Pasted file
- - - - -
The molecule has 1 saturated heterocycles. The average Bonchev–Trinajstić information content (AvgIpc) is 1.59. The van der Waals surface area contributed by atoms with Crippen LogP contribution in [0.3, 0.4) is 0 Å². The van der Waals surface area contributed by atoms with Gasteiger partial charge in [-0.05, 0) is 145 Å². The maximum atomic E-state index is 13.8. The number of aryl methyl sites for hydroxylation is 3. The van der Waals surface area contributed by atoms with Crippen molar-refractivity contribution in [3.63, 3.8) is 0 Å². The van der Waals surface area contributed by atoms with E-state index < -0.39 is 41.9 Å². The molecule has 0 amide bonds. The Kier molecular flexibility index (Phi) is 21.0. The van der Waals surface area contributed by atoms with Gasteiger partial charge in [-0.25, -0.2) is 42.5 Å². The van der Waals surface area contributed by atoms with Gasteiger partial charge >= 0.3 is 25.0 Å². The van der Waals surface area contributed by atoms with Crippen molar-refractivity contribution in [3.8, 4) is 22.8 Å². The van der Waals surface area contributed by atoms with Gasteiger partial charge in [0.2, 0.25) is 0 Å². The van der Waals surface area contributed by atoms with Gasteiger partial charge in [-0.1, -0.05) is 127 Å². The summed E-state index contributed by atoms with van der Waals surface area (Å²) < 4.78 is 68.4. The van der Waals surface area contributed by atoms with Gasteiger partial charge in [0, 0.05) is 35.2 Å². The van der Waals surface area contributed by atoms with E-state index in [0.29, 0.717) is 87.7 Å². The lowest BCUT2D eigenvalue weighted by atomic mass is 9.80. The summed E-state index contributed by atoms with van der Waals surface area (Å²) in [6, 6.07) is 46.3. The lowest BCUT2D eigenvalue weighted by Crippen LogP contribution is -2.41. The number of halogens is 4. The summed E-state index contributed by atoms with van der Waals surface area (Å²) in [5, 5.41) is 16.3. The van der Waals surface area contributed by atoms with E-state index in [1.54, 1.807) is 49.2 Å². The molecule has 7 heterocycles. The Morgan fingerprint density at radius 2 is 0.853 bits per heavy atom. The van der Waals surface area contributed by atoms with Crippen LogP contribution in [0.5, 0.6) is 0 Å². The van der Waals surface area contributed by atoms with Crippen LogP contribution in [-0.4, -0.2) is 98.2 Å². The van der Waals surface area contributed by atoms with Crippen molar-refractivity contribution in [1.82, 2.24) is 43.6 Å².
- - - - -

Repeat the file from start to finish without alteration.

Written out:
The molecule has 1 saturated heterocycles. The average Bonchev–Trinajstić information content (AvgIpc) is 1.59. The van der Waals surface area contributed by atoms with Crippen LogP contribution in [0.3, 0.4) is 0 Å². The van der Waals surface area contributed by atoms with Gasteiger partial charge in [-0.05, 0) is 145 Å². The maximum atomic E-state index is 13.8. The number of aryl methyl sites for hydroxylation is 3. The van der Waals surface area contributed by atoms with Crippen molar-refractivity contribution in [3.63, 3.8) is 0 Å². The van der Waals surface area contributed by atoms with E-state index < -0.39 is 41.9 Å². The molecule has 0 amide bonds. The Kier molecular flexibility index (Phi) is 21.0. The van der Waals surface area contributed by atoms with Gasteiger partial charge in [-0.25, -0.2) is 42.5 Å². The van der Waals surface area contributed by atoms with Gasteiger partial charge >= 0.3 is 25.0 Å². The van der Waals surface area contributed by atoms with Crippen molar-refractivity contribution in [3.8, 4) is 22.8 Å². The van der Waals surface area contributed by atoms with Gasteiger partial charge in [0.2, 0.25) is 0 Å². The van der Waals surface area contributed by atoms with Gasteiger partial charge in [-0.1, -0.05) is 127 Å². The summed E-state index contributed by atoms with van der Waals surface area (Å²) < 4.78 is 68.4. The van der Waals surface area contributed by atoms with Gasteiger partial charge in [0, 0.05) is 35.2 Å². The van der Waals surface area contributed by atoms with E-state index in [0.29, 0.717) is 87.7 Å². The lowest BCUT2D eigenvalue weighted by atomic mass is 9.80. The summed E-state index contributed by atoms with van der Waals surface area (Å²) in [6, 6.07) is 46.3. The lowest BCUT2D eigenvalue weighted by Crippen LogP contribution is -2.41. The number of halogens is 4. The summed E-state index contributed by atoms with van der Waals surface area (Å²) in [5, 5.41) is 16.3. The van der Waals surface area contributed by atoms with E-state index in [1.54, 1.807) is 49.2 Å². The molecule has 7 heterocycles. The Morgan fingerprint density at radius 2 is 0.853 bits per heavy atom. The van der Waals surface area contributed by atoms with Crippen LogP contribution in [0.5, 0.6) is 0 Å². The van der Waals surface area contributed by atoms with Crippen LogP contribution in [-0.4, -0.2) is 98.2 Å². The van der Waals surface area contributed by atoms with Crippen molar-refractivity contribution in [1.82, 2.24) is 43.6 Å².